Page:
Adult Day Care

Adult Day Care as an Alternative to In-Home Care

When your mother, father or grandparent starts to age, he or she may develop mental or physical problems that prevent them from being left alone. Dementia is the leading cause of loss of cognitive function and leaves your aging family member vulnerable to harming themselves because of the loss of mental faculties. Some physical problems also prevent the person from getting around a lot and provide danger to them when left unattended.


Traditionally, In-Home care has been used to fulfill this need so the functioning member (child or grandchild) can leave the home to participate in their own life. Nurses would come in and sit; thus their title “sitter”. This method, although traditional, has been challenged as causing more damage to the person than good in some cases where their independence has been challenged. The emotional damage to the loved one, may outweigh the positive benefits of having someone watch over them.


Adult daycare is pretty new but seems to be becoming popular to families who want their mom, dad or grandparent (or disabled person) to have a full life for as long as possible. Adult daycare centers are much like daycare for children where they have fun activities, get exposure to nature and being outside, and have friendly and fun interaction with others in their same condition, whether that is handicapped, aging or injured for a time.


When deciding which option to choose for your family member you must use common since and decide which is best for your loved one based on many factors such as affordability, transportation and practicality.


Here is a short checklist to help you decide whether to hire someone to come to your home or their home, to sit with your loved one, or to enroll them in an Adult daycare program.


  1. Affordability – If cost is the problem, the first thing you should do is start to see if it is financially feasible for your loved one to be enrolled into a daycare as opposed to receiving home care. Insurance may cover a nurse to come in and sit with your loved one in their home or yours, and may not cover any cost of Adult daycare. If money is no issue, then you may want to strongly consider the daycare option but not without the next two items on this checklist.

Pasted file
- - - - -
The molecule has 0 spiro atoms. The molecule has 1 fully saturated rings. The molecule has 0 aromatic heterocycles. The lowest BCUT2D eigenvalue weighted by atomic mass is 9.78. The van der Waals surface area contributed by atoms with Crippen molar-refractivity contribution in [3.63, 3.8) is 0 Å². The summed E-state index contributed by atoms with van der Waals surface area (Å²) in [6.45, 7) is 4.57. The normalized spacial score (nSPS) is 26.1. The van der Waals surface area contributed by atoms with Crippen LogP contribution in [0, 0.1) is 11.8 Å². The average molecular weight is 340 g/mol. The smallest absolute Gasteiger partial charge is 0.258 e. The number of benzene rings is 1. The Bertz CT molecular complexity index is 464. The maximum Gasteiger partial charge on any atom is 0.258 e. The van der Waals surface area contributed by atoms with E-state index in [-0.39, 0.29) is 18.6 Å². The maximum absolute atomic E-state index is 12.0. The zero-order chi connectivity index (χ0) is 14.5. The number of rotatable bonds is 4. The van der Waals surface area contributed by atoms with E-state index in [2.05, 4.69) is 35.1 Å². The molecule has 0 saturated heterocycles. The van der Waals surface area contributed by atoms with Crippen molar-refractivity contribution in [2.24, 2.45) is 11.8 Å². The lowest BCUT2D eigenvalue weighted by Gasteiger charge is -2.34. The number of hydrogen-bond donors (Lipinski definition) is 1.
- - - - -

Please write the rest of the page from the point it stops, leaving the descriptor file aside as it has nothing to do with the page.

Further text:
2. Reputation of Nearby Facilities – Elder abuse and abuse of the disabled is on the rise. Even an adult day care center may be staffed with inappropriate people who have tendencies toward anger or impatience. This is a critical area in deciding what type of care your aging parent, disabled child, injured grandparent or other loved one receives. While there is no one single way to project the type of person caring for your loved one is or will be at any time, simply asking questions that spark answers will cause you to feel one way or the other so don’t hesitate to ask.
  3. Opinion of your Loved One – Simply ask them their opinion, if they have the mental faculty to answer. Often dementia sufferers cannot give you a right answer, although their body language may provide an indication. When you are talking with them, rather than saying “adult daycare” say something like “Would you enjoy going to town and hanging out with some friends your age for the day?”, or “Can we go check out the adult daycare down the road and we will get some lunch?”. Remember inside, your loved one is still a human and is entitled to take part in their own care for as long as possible.


Making these decisions for someone you love is not easy. Deciding to choose adult daycare over in home care is an emotional decision and should be planned out properly so the experience is the best it can be in any given situation. Always have the talk.


Copyright 2017 –  Helen Justice GCM – Elder Care Navigator and Advocate – Advanced Wellness GCM, Inc


Known by many as “The Elder Care Navigator”, Helen Justice is a Certified Geriatric Care Manager trained to assist elders and their families with the process of aging with dignity and grace.  Her knowledge and experience insures elders obtain quality care and transitional preparation for their future.  More important than the financial aspect of aging is the social and emotional component that elder care places on the family.  Go to for information on no fee seminar.